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It’s not at all surprising that many people are struggling with opioid addiction. Prescription painkillers are much easier to obtain compared to illicit drugs. Opiates, opioids, and other narcotics are prescribed for people who are struggling with moderate to severe pain. This makes opioids an ideal target for recreational users. They are so easy to obtain, not to mention they are much cheaper.

And because of this growing problem, it’s no surprise that the government would try to manage it somehow. That is why the US Food and Drug Administration (FDA) approved suboxone—a drug that helps people who are going through opioid addiction.

Ironically, this drug has its own abuse potential, and so it must be used carefully. Today we’re going to dive into the nature of suboxone and how it makes people feel so that we’ll understand the risk we’re taking whenever we’re misusing this substance.

What is Suboxone?

How Does Suboxone Make You FeelMake no mistake: suboxone is a very helpful drug that suppresses withdrawal symptoms. It works well in opioid replacement therapy, which aims to make withdrawal much easier to manage.

Suboxone is a combination drug made up of two active ingredients: buprenorphine and naloxone.

Buprenorphine is a partial opioid agonist. This means it can ease an addicted person’s cravings without providing the same intense high that opiates provide. It’s a less potent version of common opioids.

Naloxone, on the other hand, is an opioid antagonist. This means it blocks the effects of opioids, discouraging misuse. It also minimizes the risk of overdose.

Combined, these two drugs create suboxone, a substance that’s supposed to fight against relapse. And for the most part, it works exactly as intended. It needs to be taken exactly as prescribed in order to achieve the desired results. Unfortunately, there are still people who would go out of their way to abuse this helpful medication.

And because it contains opioids, significantly large doses of suboxone can still be habit-forming.

How Does It Make You Feel?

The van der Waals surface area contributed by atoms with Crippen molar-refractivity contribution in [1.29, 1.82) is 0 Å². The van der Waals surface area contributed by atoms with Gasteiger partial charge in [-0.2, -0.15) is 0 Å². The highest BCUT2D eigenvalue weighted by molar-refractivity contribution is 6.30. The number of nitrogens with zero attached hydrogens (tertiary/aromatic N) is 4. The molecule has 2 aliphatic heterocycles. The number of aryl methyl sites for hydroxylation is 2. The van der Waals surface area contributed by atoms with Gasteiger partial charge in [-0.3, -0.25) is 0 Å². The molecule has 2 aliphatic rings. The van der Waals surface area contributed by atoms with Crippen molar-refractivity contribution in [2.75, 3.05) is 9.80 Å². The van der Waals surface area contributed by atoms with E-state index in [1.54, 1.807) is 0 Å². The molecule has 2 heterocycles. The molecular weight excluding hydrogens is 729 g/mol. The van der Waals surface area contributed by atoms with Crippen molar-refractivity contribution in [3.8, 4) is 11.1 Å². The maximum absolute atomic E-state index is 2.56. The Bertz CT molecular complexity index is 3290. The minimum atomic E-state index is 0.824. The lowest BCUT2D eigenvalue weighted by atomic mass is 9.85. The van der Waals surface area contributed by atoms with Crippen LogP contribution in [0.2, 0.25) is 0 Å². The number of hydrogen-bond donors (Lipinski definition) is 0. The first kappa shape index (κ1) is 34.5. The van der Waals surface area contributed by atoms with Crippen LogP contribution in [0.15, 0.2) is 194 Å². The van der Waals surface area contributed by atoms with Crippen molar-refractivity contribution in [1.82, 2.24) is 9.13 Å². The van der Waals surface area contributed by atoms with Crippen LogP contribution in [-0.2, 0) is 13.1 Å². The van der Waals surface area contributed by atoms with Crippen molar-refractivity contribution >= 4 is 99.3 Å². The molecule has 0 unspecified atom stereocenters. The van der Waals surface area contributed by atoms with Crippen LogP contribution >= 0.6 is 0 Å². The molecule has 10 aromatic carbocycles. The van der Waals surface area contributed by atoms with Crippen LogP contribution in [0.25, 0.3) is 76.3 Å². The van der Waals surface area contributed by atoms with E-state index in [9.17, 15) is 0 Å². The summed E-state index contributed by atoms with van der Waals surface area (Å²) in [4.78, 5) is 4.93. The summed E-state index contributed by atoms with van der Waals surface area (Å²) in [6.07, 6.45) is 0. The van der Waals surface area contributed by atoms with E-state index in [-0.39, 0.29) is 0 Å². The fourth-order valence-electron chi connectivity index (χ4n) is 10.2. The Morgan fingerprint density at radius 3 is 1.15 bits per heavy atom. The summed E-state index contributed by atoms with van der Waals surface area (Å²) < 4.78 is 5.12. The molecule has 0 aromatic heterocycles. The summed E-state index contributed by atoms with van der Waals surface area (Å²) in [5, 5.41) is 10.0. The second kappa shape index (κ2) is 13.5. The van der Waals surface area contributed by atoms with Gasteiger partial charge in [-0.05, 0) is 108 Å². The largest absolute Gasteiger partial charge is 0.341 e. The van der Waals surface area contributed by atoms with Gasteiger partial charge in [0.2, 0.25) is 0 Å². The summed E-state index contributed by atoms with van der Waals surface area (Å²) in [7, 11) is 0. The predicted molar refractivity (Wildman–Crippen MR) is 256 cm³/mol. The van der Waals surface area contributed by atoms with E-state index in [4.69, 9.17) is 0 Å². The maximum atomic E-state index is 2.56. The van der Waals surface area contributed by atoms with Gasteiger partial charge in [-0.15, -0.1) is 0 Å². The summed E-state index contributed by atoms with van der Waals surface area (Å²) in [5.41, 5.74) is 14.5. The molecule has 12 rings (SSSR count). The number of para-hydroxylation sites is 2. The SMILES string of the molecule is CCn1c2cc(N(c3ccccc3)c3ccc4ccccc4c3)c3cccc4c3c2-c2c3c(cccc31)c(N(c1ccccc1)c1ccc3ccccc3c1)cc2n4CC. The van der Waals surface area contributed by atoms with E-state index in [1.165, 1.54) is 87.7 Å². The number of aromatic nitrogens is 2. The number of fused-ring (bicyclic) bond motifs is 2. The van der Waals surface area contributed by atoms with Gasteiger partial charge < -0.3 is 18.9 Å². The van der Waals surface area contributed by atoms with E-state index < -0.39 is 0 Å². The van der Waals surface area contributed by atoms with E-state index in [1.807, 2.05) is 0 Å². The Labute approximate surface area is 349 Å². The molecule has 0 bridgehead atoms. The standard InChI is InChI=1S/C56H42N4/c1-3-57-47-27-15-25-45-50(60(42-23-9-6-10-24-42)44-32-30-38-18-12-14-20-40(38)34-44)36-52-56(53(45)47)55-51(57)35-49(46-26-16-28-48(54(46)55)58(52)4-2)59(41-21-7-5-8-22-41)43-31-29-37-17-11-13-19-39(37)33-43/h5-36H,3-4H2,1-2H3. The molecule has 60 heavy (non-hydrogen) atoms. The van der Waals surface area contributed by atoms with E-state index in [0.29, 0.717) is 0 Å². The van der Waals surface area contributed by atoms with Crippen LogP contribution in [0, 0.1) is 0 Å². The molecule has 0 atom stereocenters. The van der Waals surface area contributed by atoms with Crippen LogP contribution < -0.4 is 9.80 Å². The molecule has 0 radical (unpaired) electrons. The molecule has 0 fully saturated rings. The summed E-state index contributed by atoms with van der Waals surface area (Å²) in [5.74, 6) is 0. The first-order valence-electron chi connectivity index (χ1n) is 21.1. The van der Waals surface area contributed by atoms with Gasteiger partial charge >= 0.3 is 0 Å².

Individuals who are struggling with addiction may try to abuse suboxone because they miss the euphoric high provided by opiates. The risk of getting addicted to suboxone is admittedly lower, but it is possible to get high on this drug.

In fact, it has gained some popularity among inmates who have it smuggled into their prison cells by embedding suboxone into coloring pages and other similar things.

Suboxone can create a similar euphoric sensation when taken in large doses. Just like other opioids, it can relax the user and give them a sense of well-being. Suboxone is also being sold illegally in the streets.

Most recreational users will try to tamper with suboxone to change the intended formula. They may try to crush the tablets and inhale it. Some will even dissolve suboxone into a solution and then inject it directly into their bloodstream for instant effects. This is extremely dangerous for the addicted person.

Suboxone is particularly dangerous when taken alongside other drugs and substances like sedatives, heroin, or alcohol.

If you know someone who is misusing for suboxone, it is important that they enter drug rehab. Inpatient treatment can help them take suboxone properly, so that the desired effects can be achieved. Addiction treatment works best when medical detox is combined with counseling and behavioral therapy.

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